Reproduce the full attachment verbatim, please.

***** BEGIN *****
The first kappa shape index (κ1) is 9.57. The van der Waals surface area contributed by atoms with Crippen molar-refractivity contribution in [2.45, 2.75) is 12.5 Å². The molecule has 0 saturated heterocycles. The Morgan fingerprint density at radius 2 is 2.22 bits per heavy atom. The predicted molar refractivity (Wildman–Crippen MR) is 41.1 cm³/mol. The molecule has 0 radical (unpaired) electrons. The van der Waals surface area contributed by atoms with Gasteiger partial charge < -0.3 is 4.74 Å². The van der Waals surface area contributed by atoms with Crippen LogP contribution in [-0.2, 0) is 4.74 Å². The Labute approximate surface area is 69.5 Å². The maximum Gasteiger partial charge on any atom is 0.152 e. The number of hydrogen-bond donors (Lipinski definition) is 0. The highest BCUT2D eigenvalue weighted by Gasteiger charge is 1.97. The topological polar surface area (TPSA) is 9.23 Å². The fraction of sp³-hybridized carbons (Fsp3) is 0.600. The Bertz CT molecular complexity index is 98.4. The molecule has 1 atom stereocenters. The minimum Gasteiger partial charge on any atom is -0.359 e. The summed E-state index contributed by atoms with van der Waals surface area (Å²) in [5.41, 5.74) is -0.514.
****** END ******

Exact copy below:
The first kappa shape index (κ1) is 9.57. The van der Waals surface area contributed by atoms with Crippen molar-refractivity contribution in [2.45, 2.75) is 12.5 Å². The molecule has 0 saturated heterocycles. The Morgan fingerprint density at radius 2 is 2.22 bits per heavy atom. The predicted molar refractivity (Wildman–Crippen MR) is 41.1 cm³/mol. The molecule has 0 radical (unpaired) electrons. The van der Waals surface area contributed by atoms with Gasteiger partial charge < -0.3 is 4.74 Å². The van der Waals surface area contributed by atoms with Crippen LogP contribution in [-0.2, 0) is 4.74 Å². The Labute approximate surface area is 69.5 Å². The maximum Gasteiger partial charge on any atom is 0.152 e. The number of hydrogen-bond donors (Lipinski definition) is 0. The highest BCUT2D eigenvalue weighted by Gasteiger charge is 1.97. The topological polar surface area (TPSA) is 9.23 Å². The fraction of sp³-hybridized carbons (Fsp3) is 0.600. The Bertz CT molecular complexity index is 98.4. The molecule has 1 atom stereocenters. The minimum Gasteiger partial charge on any atom is -0.359 e. The summed E-state index contributed by atoms with van der Waals surface area (Å²) in [5.41, 5.74) is -0.514.